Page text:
In the case of California v. Texas, scheduled to be heard before the United States Supreme Court on November 10, parties challenging the Affordable Care Act (ACA) seek to overturn the law as unconstitutional. What might this case mean for the future of the ACA and insurance more widely?
The usual questions surrounding the outcome of this case have been complicated by the appointment of Amy Coney Barrett, a new justice to the Supreme Court, nominated by President Donald Trump.
What’s at stake for the ACA?
The elimination of the ACA could have significant consequences, including:
- Decreases or complete loss of state and federal Exchange enrollment, adult Medicaid enrollment and commercial enrollment of dependents up to age 26
- A reduction or elimination of individual health insurance subsidies, which could erode Exchange enrollment
- A reduction or elimination of dental benefits for adults in Medicaid
So what’s California v. Texas about, anyway?
The state of Texas, along with a group of other states and individual plaintiffs, is arguing that the ACA is unconstitutional. Specifically, they say that the 2017 changes to tax law, eliminating the penalty for failure to purchase health coverage, essentially eliminated the individual mandate, upon which the entire law depended.
Originally, the individual mandate required most people to have health insurance coverage. It penalized those who failed to comply by requiring them to pay a financial penalty to the IRS. The 2017 Tax Cuts and Jobs Act eliminated the financial penalty, but left the mandate in place.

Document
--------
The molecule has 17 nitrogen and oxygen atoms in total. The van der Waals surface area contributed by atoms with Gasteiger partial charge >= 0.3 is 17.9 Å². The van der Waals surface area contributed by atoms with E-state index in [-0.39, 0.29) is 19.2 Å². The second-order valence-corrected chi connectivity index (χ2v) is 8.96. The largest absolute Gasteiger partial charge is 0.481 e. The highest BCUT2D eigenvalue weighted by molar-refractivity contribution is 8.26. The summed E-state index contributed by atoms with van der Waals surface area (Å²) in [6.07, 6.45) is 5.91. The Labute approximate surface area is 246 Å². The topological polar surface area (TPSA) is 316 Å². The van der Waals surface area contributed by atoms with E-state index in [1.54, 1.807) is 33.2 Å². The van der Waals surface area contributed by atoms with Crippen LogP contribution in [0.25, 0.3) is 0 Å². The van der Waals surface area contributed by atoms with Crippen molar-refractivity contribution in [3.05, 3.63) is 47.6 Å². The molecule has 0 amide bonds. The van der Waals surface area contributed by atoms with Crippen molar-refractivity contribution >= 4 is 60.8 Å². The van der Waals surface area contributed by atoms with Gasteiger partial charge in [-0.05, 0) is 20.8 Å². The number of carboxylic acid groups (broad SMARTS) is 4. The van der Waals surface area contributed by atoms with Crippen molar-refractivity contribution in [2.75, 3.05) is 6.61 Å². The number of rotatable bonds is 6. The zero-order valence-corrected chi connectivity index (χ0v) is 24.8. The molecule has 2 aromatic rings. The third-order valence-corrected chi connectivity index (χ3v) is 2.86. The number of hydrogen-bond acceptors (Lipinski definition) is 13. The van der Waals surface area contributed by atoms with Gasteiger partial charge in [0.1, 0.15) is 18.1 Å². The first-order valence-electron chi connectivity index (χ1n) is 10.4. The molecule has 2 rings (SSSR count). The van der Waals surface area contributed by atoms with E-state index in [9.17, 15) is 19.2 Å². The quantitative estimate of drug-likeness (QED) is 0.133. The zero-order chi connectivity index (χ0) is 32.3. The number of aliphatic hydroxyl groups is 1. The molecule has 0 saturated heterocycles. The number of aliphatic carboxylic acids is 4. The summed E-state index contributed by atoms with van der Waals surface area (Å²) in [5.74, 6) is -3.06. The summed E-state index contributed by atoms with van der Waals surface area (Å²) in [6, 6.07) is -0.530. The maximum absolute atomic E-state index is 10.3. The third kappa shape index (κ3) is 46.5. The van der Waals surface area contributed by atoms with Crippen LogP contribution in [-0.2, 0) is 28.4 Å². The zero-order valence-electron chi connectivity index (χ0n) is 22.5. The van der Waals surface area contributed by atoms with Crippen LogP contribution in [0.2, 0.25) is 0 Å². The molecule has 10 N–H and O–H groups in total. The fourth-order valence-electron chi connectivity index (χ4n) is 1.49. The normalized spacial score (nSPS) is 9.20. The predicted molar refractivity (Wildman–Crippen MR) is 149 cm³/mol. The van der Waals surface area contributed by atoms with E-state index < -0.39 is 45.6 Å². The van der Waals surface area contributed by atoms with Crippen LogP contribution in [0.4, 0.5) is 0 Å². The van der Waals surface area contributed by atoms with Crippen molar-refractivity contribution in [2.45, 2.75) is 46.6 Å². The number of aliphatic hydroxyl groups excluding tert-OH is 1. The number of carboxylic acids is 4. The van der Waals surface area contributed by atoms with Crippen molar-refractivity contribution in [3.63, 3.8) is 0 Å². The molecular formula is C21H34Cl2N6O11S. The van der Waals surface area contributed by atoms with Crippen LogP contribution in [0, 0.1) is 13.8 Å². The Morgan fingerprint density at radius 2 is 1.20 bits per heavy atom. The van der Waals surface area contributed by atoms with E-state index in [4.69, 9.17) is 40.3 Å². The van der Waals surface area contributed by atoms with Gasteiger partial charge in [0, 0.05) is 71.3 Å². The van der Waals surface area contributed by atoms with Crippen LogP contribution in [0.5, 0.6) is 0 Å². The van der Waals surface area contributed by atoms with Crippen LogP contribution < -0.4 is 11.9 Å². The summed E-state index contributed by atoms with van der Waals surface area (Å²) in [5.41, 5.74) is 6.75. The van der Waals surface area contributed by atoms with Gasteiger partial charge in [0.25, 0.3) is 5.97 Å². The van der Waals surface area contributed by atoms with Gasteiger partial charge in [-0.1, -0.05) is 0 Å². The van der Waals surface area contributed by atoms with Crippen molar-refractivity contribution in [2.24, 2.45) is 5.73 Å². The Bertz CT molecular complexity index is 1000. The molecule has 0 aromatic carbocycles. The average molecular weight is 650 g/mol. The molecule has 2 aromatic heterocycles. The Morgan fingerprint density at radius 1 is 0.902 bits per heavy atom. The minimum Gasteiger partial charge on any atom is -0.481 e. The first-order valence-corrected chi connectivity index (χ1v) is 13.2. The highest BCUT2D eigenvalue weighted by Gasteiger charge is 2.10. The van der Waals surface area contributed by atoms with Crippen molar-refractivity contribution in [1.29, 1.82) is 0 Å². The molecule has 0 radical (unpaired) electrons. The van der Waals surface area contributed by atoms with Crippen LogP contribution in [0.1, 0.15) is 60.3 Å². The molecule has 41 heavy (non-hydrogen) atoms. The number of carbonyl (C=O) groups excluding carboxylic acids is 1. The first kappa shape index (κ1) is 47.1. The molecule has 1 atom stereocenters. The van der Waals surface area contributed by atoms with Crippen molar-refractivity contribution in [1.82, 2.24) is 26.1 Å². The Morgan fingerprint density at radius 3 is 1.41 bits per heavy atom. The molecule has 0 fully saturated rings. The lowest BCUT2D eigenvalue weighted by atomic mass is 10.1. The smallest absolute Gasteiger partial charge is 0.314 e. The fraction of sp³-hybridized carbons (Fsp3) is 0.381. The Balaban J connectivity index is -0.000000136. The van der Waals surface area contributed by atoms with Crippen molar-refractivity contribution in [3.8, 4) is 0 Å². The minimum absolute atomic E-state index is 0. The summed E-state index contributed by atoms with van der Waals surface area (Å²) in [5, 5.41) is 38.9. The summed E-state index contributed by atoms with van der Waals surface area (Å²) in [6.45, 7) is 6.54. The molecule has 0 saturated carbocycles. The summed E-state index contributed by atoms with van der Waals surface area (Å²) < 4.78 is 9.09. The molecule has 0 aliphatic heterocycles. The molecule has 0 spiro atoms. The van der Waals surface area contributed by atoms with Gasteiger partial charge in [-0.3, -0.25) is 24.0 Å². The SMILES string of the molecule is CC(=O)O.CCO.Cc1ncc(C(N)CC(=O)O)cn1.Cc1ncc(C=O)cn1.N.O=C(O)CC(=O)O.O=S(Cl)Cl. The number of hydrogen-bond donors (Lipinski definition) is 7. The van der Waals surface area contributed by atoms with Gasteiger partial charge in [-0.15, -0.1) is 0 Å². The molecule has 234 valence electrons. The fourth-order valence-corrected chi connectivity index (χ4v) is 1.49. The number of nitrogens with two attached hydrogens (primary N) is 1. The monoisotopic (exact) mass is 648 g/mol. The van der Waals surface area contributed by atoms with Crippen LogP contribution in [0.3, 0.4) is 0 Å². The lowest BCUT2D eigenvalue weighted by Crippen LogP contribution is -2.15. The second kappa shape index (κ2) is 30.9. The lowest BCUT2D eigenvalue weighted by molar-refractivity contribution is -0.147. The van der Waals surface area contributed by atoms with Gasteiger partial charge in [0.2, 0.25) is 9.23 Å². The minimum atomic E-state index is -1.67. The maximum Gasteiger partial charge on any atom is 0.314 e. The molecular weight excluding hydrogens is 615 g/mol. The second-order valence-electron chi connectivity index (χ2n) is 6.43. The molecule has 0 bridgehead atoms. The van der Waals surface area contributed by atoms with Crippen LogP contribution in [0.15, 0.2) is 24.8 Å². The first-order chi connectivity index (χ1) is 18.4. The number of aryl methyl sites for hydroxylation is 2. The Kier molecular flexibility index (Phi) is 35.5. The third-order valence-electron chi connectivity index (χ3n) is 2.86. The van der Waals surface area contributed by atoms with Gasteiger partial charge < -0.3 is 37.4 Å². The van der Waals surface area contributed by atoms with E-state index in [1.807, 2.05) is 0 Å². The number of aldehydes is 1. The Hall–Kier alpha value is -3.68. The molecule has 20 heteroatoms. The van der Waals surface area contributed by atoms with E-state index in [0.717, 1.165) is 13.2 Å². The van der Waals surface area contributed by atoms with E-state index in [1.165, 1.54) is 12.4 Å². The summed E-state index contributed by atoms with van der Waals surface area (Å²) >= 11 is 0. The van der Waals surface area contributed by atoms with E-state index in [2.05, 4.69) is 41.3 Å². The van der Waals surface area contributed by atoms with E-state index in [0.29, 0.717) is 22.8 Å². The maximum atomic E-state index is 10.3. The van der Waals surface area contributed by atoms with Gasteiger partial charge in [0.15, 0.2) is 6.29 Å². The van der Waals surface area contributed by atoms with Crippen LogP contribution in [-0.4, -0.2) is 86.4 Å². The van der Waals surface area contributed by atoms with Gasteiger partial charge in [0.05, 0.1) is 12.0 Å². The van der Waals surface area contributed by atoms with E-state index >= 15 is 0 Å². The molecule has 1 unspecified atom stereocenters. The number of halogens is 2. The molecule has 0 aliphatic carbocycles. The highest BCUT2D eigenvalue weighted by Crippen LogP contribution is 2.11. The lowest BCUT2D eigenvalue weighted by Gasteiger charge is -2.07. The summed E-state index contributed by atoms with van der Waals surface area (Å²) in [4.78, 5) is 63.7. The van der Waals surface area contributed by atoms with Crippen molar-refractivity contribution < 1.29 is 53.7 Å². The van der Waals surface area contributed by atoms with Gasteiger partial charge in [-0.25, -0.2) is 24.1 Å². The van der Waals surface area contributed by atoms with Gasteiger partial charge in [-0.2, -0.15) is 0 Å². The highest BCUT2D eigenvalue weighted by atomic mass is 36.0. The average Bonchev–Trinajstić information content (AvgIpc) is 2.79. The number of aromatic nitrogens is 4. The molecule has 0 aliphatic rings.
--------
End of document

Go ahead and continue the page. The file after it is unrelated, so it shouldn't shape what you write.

The Texas-led plaintiffs argue that because the mandate no longer produces revenue for the federal government, it’s unconstitutional. Further, they say that the mandate can’t be severed from the rest of the ACA, so if the mandate is unconstitutional, the entire ACA is unconstitutional.
In December of 2018, a U.S. District Court judge in Texas agreed. In 2019, the case went to the U.S. Court of Appeals for the Fifth Circuit. That court agreed with the District Court’s decision that the mandate was unconstitutional, but didn’t rule on whether the mandate was inseverable.
On the other side, California, together with a group of 18 other states, is defending the ACA.
In an unusual move, the federal government is siding with Texas, though offering arguments to allow some elements of the ACA to continue.
The Supreme Court has agreed to hear the case, scheduled for November 10. It will decide whether the Texas case has merit, whether the mandate is unconstitutional and, if so, whether this invalidates the entire ACA, or whether to let lower courts rule on severability.
Why a new Supreme Court justice matters
Justice Amy Coney Barrett has been confirmed and will fill a vacant seat on the Supreme Court.
Barrett was formerly a circuit judge on the U.S. Court of Appeals for the Seventh Circuit. She’s considered a political conservative and constitutional originalist, which means she believes the U.S. Constitution should be interpreted as it was understood at the time it was written. As a judge, she has also ruled against the ACA in the past. She replaces Justice Ruth Bader Ginsburg, known for being one of the Supreme Court’s most liberal justices.
What specifically Barrett’s confirmation means in terms of a ruling is unclear, said Jeff Album, Vice President of Public & Government Affairs for Delta Dental.